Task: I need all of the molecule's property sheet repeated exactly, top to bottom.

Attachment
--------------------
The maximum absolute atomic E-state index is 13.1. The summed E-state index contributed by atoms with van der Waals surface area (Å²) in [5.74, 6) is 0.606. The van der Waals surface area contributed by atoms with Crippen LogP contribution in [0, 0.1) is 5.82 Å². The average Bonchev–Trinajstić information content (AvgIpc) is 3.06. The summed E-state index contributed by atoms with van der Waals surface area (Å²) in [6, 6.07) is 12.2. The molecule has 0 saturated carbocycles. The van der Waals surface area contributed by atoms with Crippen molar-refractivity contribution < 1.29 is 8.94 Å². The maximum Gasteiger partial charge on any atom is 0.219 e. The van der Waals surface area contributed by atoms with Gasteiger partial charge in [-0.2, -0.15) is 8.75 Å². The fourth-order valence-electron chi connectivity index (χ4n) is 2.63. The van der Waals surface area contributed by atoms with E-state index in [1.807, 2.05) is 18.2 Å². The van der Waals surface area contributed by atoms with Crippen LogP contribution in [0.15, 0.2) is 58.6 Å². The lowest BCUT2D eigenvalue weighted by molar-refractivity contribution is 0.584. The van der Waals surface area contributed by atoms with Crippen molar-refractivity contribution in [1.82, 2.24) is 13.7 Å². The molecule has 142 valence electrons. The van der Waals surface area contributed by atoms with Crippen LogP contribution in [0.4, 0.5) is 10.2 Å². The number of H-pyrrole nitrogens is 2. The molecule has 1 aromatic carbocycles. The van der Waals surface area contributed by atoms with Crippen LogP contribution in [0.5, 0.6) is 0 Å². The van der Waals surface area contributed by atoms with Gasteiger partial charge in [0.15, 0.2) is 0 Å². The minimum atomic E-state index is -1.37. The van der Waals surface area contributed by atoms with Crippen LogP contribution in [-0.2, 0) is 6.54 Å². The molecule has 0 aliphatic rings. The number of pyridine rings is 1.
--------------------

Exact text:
The maximum absolute atomic E-state index is 13.1. The summed E-state index contributed by atoms with van der Waals surface area (Å²) in [5.74, 6) is 0.606. The van der Waals surface area contributed by atoms with Crippen LogP contribution in [0, 0.1) is 5.82 Å². The average Bonchev–Trinajstić information content (AvgIpc) is 3.06. The summed E-state index contributed by atoms with van der Waals surface area (Å²) in [6, 6.07) is 12.2. The molecule has 0 saturated carbocycles. The van der Waals surface area contributed by atoms with Crippen molar-refractivity contribution < 1.29 is 8.94 Å². The maximum Gasteiger partial charge on any atom is 0.219 e. The van der Waals surface area contributed by atoms with Gasteiger partial charge in [-0.2, -0.15) is 8.75 Å². The fourth-order valence-electron chi connectivity index (χ4n) is 2.63. The van der Waals surface area contributed by atoms with E-state index in [1.807, 2.05) is 18.2 Å². The van der Waals surface area contributed by atoms with Crippen LogP contribution in [0.15, 0.2) is 58.6 Å². The lowest BCUT2D eigenvalue weighted by molar-refractivity contribution is 0.584. The van der Waals surface area contributed by atoms with Crippen molar-refractivity contribution in [1.82, 2.24) is 13.7 Å². The molecule has 142 valence electrons. The van der Waals surface area contributed by atoms with Crippen LogP contribution in [0.4, 0.5) is 10.2 Å². The number of H-pyrrole nitrogens is 2. The molecule has 1 aromatic carbocycles. The van der Waals surface area contributed by atoms with Crippen LogP contribution in [0.5, 0.6) is 0 Å². The van der Waals surface area contributed by atoms with Gasteiger partial charge in [0.15, 0.2) is 0 Å². The minimum atomic E-state index is -1.37. The van der Waals surface area contributed by atoms with Crippen LogP contribution in [-0.2, 0) is 6.54 Å². The molecule has 0 aliphatic rings. The number of pyridine rings is 1.